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We have carefully considered the committee’s interim report. The Command Paper discusses the wider context of cross-border healthcare, including arrangements to co-ordinate service provision, the commissioning, funding and quality of services, and provides the additional information requested by the committee.

The Government agree with the committee that the border between England and Wales does not represent a barrier to the provision of healthcare. The core principles of the National Health Service continue to apply across the UK and an inevitable and healthy consequence of devolution has been some divergence in health policy between England and Wales.

The Government and the Welsh Assembly Government operate a protocol whereby responsibility for a patient who lives on one side of the border and is registered with a GP on the other can de determined. The protocol has been renewed annually and is currently in place until April 2009. It is supported by an annual transfer of funds from the Department of Health to the Welsh Assembly Government to cover the costs of providing secondary care for the greater number of patients who live in England but have a GP in Wales. Negotiations on the renewal of the protocol are almost complete.

Social Work


The Parliamentary Under-Secretary of State, Department for Children, Schools and Families (Baroness Morgan of Drefelin): My right honourable friend the Secretary of State for Children, Schools and Families (Ed Balls) made the following Written Ministerial Statement.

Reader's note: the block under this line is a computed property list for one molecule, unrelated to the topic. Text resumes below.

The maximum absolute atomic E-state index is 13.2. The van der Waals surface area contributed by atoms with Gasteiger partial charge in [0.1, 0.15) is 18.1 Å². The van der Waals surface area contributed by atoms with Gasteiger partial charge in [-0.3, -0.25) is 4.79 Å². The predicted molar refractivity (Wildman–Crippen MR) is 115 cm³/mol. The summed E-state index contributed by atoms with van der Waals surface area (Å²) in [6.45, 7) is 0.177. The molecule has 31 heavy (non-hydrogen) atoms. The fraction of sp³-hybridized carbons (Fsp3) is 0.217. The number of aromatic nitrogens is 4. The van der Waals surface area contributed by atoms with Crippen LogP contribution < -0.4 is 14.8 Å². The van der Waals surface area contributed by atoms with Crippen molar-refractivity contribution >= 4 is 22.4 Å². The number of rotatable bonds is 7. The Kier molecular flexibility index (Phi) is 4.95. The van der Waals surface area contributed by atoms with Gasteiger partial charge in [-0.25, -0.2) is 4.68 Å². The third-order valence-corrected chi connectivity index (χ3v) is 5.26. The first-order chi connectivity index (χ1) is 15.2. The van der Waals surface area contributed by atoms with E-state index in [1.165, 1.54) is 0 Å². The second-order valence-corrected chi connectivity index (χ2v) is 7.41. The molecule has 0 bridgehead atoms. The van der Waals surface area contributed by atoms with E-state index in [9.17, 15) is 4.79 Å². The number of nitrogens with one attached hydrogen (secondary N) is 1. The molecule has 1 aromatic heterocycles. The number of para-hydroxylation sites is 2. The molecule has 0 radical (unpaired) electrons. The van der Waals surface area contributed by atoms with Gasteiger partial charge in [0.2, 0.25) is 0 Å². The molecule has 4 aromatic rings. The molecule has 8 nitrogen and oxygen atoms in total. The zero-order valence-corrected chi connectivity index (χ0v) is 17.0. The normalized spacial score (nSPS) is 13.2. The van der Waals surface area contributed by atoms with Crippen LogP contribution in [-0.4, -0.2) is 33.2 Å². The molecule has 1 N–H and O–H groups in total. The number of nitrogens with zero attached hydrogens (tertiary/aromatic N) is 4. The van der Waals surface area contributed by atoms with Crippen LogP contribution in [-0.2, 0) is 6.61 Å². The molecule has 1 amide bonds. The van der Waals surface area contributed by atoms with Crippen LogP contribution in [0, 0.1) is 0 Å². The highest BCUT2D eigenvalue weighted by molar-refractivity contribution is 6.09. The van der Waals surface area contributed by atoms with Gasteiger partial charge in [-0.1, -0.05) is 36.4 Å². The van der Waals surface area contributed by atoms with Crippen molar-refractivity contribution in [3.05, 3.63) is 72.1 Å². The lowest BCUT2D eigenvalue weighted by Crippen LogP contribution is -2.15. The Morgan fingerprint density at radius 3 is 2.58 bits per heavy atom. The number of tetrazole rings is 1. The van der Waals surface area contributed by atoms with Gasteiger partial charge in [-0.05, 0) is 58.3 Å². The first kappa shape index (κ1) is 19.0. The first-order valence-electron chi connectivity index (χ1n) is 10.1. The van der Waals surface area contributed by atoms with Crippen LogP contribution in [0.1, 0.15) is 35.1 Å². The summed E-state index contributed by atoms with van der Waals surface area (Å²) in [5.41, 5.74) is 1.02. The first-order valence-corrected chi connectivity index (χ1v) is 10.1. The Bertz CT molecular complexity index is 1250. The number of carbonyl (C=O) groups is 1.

The 2020 Children and Young People’s Workforce Strategy, published last month, set out our ambition for significant reform in social work to be supported by a social work taskforce. Today we are announcing the full membership and remit for this taskforce.

The social work taskforce will undertake a nuts and bolts review of frontline social work practice and make recommendations for immediate improvements to practice and training as well as long-term change in social work. It will report to both the Secretary of State for Children, Schools and Families and to the Secretary of State for Health.

Social workers carry out highly challenging work, often in extremely difficult circumstances. They have a vital role in protecting children and young people from harm and in supporting adults. Enabling social workers to deliver consistent high-quality practice and services is a key priority for this Government. Our ambition is for social work to be a high-quality, self-confident profession, with the support and esteem of the public.

The taskforce builds on the Government’s significant investment in the workforce over the past 10 years. It also builds on the current investment of over £73 million to improve social work training, induction, practice and recruitment.